U.N. diplomats generally refer to massive “human suffering during the 20th century” as a way of referring to the Holocaust without having to name Hitler in every speech, or gratuitously slur Germany, a major U.N. member state, every time the issue comes up.
Khalaf, who is Jordanian, ‘did not name Nazi Germany or make a specific comparison. The Holocaust would be one obvious inference from her speech, though there were many ethnic and religious purges, massacres and wars in the 20th century.
She clearly had issues with Israel, as she also said in her Feb. 25 speech in Tunis, “Foreign interference comes in various forms, such as violations of Arab rights and dignity, but its worst manifestation is the Israeli occupation of Palestine, the Syrian Golan Heights and Lebanese territories, in flagrant breach of international conventions and resolutions.”
Khalaf was introducing a report on development in Western Asia, and said: “The authors of the report claim that the damage caused by Israeli policies is not limited to occupation activities, but they believe that aggressive Israeli policies, including its support for discord aimed at establishing Arab sectarian mini-States and its nuclear program that is not subject to international monitoring, pose a continuous threat to the security of Arab citizens in the region as a whole.”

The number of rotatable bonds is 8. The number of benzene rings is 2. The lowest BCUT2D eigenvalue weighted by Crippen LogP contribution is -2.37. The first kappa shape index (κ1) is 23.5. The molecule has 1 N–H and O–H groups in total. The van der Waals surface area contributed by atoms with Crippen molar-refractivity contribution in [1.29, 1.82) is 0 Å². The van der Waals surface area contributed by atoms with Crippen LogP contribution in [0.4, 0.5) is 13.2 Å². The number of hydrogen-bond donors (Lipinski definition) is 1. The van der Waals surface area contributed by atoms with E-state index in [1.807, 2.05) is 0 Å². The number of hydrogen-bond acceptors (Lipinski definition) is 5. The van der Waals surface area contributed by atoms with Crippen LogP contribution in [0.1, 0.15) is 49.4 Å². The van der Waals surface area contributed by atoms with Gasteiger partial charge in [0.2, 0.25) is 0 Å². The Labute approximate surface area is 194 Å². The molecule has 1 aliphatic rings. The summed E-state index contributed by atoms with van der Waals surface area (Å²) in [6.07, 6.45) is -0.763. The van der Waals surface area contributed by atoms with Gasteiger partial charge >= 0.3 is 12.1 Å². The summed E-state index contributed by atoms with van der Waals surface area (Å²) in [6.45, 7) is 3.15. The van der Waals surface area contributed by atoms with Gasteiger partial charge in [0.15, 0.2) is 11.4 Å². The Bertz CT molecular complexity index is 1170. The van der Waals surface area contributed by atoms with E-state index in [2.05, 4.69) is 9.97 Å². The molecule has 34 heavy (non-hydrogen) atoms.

Prosor called on Secretary-General Ban Ki-moon to suspend her and said, “It is unacceptable that inflammatory anti-Israel messages continue to be produced under the banner of the United Nations and using U.N. resources. By demonizing Israel, Ms. Khalaf is advancing a personal agenda rather than furthering the cause of peace or advancing regional Arab development. Senior U.N. officials should lead by example and demonstrate tolerance rather than prejudice.”
Copyright 2014 The Associated Press. All rights reserved. This material may not be published, broadcast, rewritten or redistributed.
Frazier Glenn Cross, a 73-year-old man from southwest Missouri with a long history of anti-Semitism, was arrested Sunday afternoon for allegedly opening fire and killing three people – two of them Christian – at and near a Jewish community center in the Kansas City suburb of Overland Park.
As police were taking handcuffed Cross, a resident of Aurora, Mo., and known as F. Glenn Miller, in the back of a car, he yelled out, "Heil Hitler," according to The Kansas City Star.
Matt Davis, who saw Miller's arrest and whose daughter was inside the center when the shooting took place, said that the man was smiling. "I was wondering, 'Why is the guy smiling when he's being arrested.'"